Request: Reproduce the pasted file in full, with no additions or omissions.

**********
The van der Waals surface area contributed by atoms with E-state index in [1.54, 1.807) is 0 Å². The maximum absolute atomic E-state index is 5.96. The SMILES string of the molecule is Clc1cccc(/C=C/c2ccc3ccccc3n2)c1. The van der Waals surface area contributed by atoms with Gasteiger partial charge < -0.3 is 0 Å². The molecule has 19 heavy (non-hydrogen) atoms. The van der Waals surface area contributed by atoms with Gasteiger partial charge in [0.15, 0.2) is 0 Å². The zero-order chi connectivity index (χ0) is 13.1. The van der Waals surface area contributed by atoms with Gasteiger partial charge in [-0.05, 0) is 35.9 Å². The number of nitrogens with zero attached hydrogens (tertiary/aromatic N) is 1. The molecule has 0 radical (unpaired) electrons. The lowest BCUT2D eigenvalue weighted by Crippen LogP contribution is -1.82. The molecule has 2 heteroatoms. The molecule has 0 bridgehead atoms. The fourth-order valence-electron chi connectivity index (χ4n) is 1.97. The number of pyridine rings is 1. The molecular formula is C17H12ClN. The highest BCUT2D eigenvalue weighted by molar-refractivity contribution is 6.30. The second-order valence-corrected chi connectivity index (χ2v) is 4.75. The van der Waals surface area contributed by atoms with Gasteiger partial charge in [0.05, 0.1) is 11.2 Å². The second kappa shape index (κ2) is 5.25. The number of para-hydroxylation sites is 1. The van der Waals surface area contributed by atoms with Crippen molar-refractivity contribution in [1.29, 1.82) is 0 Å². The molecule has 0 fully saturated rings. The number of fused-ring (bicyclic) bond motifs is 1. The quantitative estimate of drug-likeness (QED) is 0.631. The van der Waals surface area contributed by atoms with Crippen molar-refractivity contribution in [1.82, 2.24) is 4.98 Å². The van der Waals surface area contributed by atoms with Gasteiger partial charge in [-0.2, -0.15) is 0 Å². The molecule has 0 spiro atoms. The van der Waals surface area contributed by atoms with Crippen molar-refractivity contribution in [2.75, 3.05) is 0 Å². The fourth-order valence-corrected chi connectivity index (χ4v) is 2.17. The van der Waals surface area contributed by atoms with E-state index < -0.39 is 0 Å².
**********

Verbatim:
The van der Waals surface area contributed by atoms with E-state index in [1.54, 1.807) is 0 Å². The maximum absolute atomic E-state index is 5.96. The SMILES string of the molecule is Clc1cccc(/C=C/c2ccc3ccccc3n2)c1. The van der Waals surface area contributed by atoms with Gasteiger partial charge < -0.3 is 0 Å². The molecule has 19 heavy (non-hydrogen) atoms. The van der Waals surface area contributed by atoms with Gasteiger partial charge in [0.15, 0.2) is 0 Å². The zero-order chi connectivity index (χ0) is 13.1. The van der Waals surface area contributed by atoms with Gasteiger partial charge in [-0.05, 0) is 35.9 Å². The number of nitrogens with zero attached hydrogens (tertiary/aromatic N) is 1. The molecule has 0 radical (unpaired) electrons. The lowest BCUT2D eigenvalue weighted by Crippen LogP contribution is -1.82. The molecule has 2 heteroatoms. The molecule has 0 bridgehead atoms. The fourth-order valence-electron chi connectivity index (χ4n) is 1.97. The number of pyridine rings is 1. The molecular formula is C17H12ClN. The highest BCUT2D eigenvalue weighted by molar-refractivity contribution is 6.30. The second-order valence-corrected chi connectivity index (χ2v) is 4.75. The van der Waals surface area contributed by atoms with Gasteiger partial charge in [0.05, 0.1) is 11.2 Å². The second kappa shape index (κ2) is 5.25. The number of para-hydroxylation sites is 1. The van der Waals surface area contributed by atoms with Crippen molar-refractivity contribution in [1.29, 1.82) is 0 Å². The molecule has 0 fully saturated rings. The number of fused-ring (bicyclic) bond motifs is 1. The quantitative estimate of drug-likeness (QED) is 0.631. The van der Waals surface area contributed by atoms with Crippen molar-refractivity contribution in [1.82, 2.24) is 4.98 Å². The van der Waals surface area contributed by atoms with Gasteiger partial charge in [-0.2, -0.15) is 0 Å². The molecule has 0 spiro atoms. The van der Waals surface area contributed by atoms with Crippen molar-refractivity contribution in [2.75, 3.05) is 0 Å². The fourth-order valence-corrected chi connectivity index (χ4v) is 2.17. The van der Waals surface area contributed by atoms with E-state index < -0.39 is 0 Å².